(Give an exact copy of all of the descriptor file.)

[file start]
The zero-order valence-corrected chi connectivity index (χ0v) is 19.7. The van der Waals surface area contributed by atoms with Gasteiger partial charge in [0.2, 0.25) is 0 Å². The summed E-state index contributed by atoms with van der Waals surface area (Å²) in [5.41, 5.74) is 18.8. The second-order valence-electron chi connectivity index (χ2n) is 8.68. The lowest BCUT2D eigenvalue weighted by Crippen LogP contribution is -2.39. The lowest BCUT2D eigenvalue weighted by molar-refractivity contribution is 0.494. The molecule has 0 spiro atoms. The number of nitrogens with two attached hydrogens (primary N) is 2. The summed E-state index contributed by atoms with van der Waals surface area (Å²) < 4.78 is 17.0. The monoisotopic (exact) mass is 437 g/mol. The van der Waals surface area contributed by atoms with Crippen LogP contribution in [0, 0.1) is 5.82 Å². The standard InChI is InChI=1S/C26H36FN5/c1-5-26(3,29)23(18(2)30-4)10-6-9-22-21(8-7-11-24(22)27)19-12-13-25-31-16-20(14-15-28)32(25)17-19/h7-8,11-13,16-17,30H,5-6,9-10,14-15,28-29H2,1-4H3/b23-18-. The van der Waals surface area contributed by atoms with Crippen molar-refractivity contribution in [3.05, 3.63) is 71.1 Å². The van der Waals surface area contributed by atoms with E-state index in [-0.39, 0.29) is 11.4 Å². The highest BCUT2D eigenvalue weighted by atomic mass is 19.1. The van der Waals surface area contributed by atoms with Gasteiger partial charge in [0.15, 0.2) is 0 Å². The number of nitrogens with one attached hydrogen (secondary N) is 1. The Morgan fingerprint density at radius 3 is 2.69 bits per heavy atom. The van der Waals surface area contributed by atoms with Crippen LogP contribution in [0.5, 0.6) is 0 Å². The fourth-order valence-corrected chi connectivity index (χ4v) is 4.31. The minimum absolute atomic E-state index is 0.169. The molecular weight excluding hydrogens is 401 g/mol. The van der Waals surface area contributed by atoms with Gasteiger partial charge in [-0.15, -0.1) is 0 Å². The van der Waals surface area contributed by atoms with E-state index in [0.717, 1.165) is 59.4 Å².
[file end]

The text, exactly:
The zero-order valence-corrected chi connectivity index (χ0v) is 19.7. The van der Waals surface area contributed by atoms with Gasteiger partial charge in [0.2, 0.25) is 0 Å². The summed E-state index contributed by atoms with van der Waals surface area (Å²) in [5.41, 5.74) is 18.8. The second-order valence-electron chi connectivity index (χ2n) is 8.68. The lowest BCUT2D eigenvalue weighted by Crippen LogP contribution is -2.39. The lowest BCUT2D eigenvalue weighted by molar-refractivity contribution is 0.494. The molecule has 0 spiro atoms. The number of nitrogens with two attached hydrogens (primary N) is 2. The summed E-state index contributed by atoms with van der Waals surface area (Å²) < 4.78 is 17.0. The monoisotopic (exact) mass is 437 g/mol. The van der Waals surface area contributed by atoms with Crippen LogP contribution in [0, 0.1) is 5.82 Å². The standard InChI is InChI=1S/C26H36FN5/c1-5-26(3,29)23(18(2)30-4)10-6-9-22-21(8-7-11-24(22)27)19-12-13-25-31-16-20(14-15-28)32(25)17-19/h7-8,11-13,16-17,30H,5-6,9-10,14-15,28-29H2,1-4H3/b23-18-. The van der Waals surface area contributed by atoms with Crippen molar-refractivity contribution in [3.05, 3.63) is 71.1 Å². The van der Waals surface area contributed by atoms with E-state index in [-0.39, 0.29) is 11.4 Å². The highest BCUT2D eigenvalue weighted by atomic mass is 19.1. The van der Waals surface area contributed by atoms with Gasteiger partial charge in [0.15, 0.2) is 0 Å². The number of nitrogens with one attached hydrogen (secondary N) is 1. The Morgan fingerprint density at radius 3 is 2.69 bits per heavy atom. The van der Waals surface area contributed by atoms with Crippen LogP contribution in [0.5, 0.6) is 0 Å². The fourth-order valence-corrected chi connectivity index (χ4v) is 4.31. The minimum absolute atomic E-state index is 0.169. The molecular weight excluding hydrogens is 401 g/mol. The van der Waals surface area contributed by atoms with Gasteiger partial charge in [-0.15, -0.1) is 0 Å². The van der Waals surface area contributed by atoms with E-state index in [0.717, 1.165) is 59.4 Å².